Miller School faculty among international authors of first bimodal hearing guidelines – InventUM
An international group of audiology experts, including Miami Miller University School of Medicine, have authored the first-of-its-kind best practice guidelines for managing hearing loss in adults with bimodal hearing configurations. The guidelines are published in Otology and Neurotology Open.
“Anytime you see a group of authors on a key publication like this, it’s really important to have representation from the Miller School Ear Institute, which is an internationally recognized program for the treatment of patients with hearing loss. “said guideline author Meredith A. Holcomb, Au.D., CCC-A, director of the Hearing Implant Program and associate professor of otolaryngology at the Miller School. “It says a lot that we have not one, but two authors on this publication. It highlights not only our ability to contribute to the literature, but also our long-standing commitment to caring for patients with hearing loss. .
Prior to this publication, there were no standard care practice recommendations for fitting adult patients with bimodal hearing technology for the treatment of bilateral hearing loss. It’s a common problem that often goes untreated, according to Dr. Holcomb.
Costs of untreated hearing loss
“Effective management of these patients is important because untreated hearing loss is an enormous burden on patients, family members, quality of life, employment, communication, mental health and cognition,” said said Dr. Holcomb, who is also the outgoing president. of the American Cochlear Implant Alliance.
More than 1.5 billion people worldwide live with hearing loss, and more than 430 million people have hearing loss disabling enough to warrant treatment – a number that could rise to more than 700 million by 2050. Untreated hearing loss costs the global economy $980 billion due to lost productivity, societal costs, etc., according to the World Health Organization.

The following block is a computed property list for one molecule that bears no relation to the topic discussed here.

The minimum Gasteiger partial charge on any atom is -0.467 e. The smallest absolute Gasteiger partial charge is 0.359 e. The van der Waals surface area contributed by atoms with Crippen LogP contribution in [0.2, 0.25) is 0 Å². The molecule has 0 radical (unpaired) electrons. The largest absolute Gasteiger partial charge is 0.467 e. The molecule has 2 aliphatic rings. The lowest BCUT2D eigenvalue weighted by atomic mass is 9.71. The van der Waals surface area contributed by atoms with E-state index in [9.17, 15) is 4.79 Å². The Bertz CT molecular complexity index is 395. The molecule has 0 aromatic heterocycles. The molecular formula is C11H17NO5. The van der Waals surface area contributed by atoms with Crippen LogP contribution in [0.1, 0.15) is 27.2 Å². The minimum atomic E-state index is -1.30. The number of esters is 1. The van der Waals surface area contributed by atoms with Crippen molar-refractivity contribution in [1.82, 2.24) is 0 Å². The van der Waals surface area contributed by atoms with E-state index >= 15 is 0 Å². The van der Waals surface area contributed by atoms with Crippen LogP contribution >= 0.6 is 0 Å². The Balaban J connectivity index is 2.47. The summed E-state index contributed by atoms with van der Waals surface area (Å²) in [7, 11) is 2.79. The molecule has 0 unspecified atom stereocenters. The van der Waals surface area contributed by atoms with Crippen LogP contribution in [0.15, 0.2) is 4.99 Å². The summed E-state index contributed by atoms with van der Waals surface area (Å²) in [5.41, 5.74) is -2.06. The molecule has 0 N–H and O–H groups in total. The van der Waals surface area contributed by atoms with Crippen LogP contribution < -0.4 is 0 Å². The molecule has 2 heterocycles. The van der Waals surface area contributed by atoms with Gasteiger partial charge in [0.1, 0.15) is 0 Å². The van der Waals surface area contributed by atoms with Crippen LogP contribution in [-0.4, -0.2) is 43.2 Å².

Cochlear implants are the global standard of care treatment for adults with severe to profound bilateral hearing loss, but their use is low. In the United States, for example, only about 10 percent of adult patients who need cochlear implants have them, according to Dr. Holcomb.
Studies suggest that approximately 80% of patients with a cochlear implant in one ear have residual hearing in the other ear. This means they would likely benefit from a bimodal hearing system in which acoustic input from a hearing aid in one ear is combined with electrical stimulation from a cochlear implant in the other ear, according to the guidelines document. .
Best practices for better results
“We found a huge gap in the literature on how best to manage bimodal patients. Accordingly, we have developed these best practices to educate anyone working with patients with hearing loss, including primary care physicians, hearing care professionals and audiologists. The guidelines should help hearing care providers achieve the best outcomes for their adult patients, with the most appropriate hearing technology available,” said Dr Holcomb.
The new guidelines include the benefits of bimodal hearing; preoperative assessment and surgery for cochlear implants; postoperative adjustment and evaluation of cochlear implants; bimodal hearing aid fitting; evidence of selection of a contralateral signal routing device; evidence supporting the treatment of cochlear implants and hearing aids for tinnitus relief; and when to consider hearing rehabilitation.
Hillary Snapp, Au.D., Ph.D., chief of audiology and associate professor of otolaryngology at the Miller School, author of the guidelines, contributed expertise drawn from her world-renowned research on decrements in patients who only hear in one ear, according to Dr. Holcomb.
“Dr. Snapp has contributed immensely to these guidelines through the work she has done throughout her career in the area of single-sided deafness,” Dr. Holcomb said. “My contributions were primarily from a clinical perspective. management of cochlear implant recipients over the past 15 years.”
Dr Snapp said she and Dr Holcomb are “incredibly proud to join our colleagues from leading institutions including Vanderbilt University Medical Center, University of Iowa and Erasmus Medical Center in the United States. -Bas, in important initiatives like this.
“These guidelines address several important aspects of care for managing patients with hearing implant technology,” she said. “These contributions are important in closing treatment gaps, increasing access to care, and improving the quality of patient care and patient outcomes.”